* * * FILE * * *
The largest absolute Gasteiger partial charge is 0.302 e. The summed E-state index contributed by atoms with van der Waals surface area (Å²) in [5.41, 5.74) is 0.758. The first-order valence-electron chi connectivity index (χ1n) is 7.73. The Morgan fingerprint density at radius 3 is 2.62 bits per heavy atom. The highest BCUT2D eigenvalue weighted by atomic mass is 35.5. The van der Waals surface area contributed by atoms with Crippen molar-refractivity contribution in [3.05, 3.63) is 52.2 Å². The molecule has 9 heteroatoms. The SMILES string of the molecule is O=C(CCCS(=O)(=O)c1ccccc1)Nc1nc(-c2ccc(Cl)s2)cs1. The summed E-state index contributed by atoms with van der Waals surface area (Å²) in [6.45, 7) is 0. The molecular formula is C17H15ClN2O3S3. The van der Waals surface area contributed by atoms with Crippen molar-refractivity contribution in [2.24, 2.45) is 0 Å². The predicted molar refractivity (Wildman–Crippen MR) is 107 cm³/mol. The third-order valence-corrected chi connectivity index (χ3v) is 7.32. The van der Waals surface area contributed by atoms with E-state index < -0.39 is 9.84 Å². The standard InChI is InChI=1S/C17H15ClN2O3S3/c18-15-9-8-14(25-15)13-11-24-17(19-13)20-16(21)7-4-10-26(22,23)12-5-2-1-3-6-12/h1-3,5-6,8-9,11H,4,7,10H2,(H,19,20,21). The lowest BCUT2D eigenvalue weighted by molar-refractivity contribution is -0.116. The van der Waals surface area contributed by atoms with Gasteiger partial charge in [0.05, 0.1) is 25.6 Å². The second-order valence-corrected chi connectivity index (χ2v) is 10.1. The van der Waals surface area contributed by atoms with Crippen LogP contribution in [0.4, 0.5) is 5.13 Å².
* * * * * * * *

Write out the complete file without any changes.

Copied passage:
The largest absolute Gasteiger partial charge is 0.302 e. The summed E-state index contributed by atoms with van der Waals surface area (Å²) in [5.41, 5.74) is 0.758. The first-order valence-electron chi connectivity index (χ1n) is 7.73. The Morgan fingerprint density at radius 3 is 2.62 bits per heavy atom. The highest BCUT2D eigenvalue weighted by atomic mass is 35.5. The van der Waals surface area contributed by atoms with Crippen molar-refractivity contribution in [3.05, 3.63) is 52.2 Å². The molecule has 9 heteroatoms. The SMILES string of the molecule is O=C(CCCS(=O)(=O)c1ccccc1)Nc1nc(-c2ccc(Cl)s2)cs1. The summed E-state index contributed by atoms with van der Waals surface area (Å²) in [6.45, 7) is 0. The molecular formula is C17H15ClN2O3S3. The van der Waals surface area contributed by atoms with Crippen molar-refractivity contribution in [2.24, 2.45) is 0 Å². The predicted molar refractivity (Wildman–Crippen MR) is 107 cm³/mol. The third-order valence-corrected chi connectivity index (χ3v) is 7.32. The van der Waals surface area contributed by atoms with E-state index < -0.39 is 9.84 Å². The standard InChI is InChI=1S/C17H15ClN2O3S3/c18-15-9-8-14(25-15)13-11-24-17(19-13)20-16(21)7-4-10-26(22,23)12-5-2-1-3-6-12/h1-3,5-6,8-9,11H,4,7,10H2,(H,19,20,21). The lowest BCUT2D eigenvalue weighted by molar-refractivity contribution is -0.116. The van der Waals surface area contributed by atoms with Gasteiger partial charge in [0.05, 0.1) is 25.6 Å². The second-order valence-corrected chi connectivity index (χ2v) is 10.1. The van der Waals surface area contributed by atoms with Crippen LogP contribution in [0.4, 0.5) is 5.13 Å².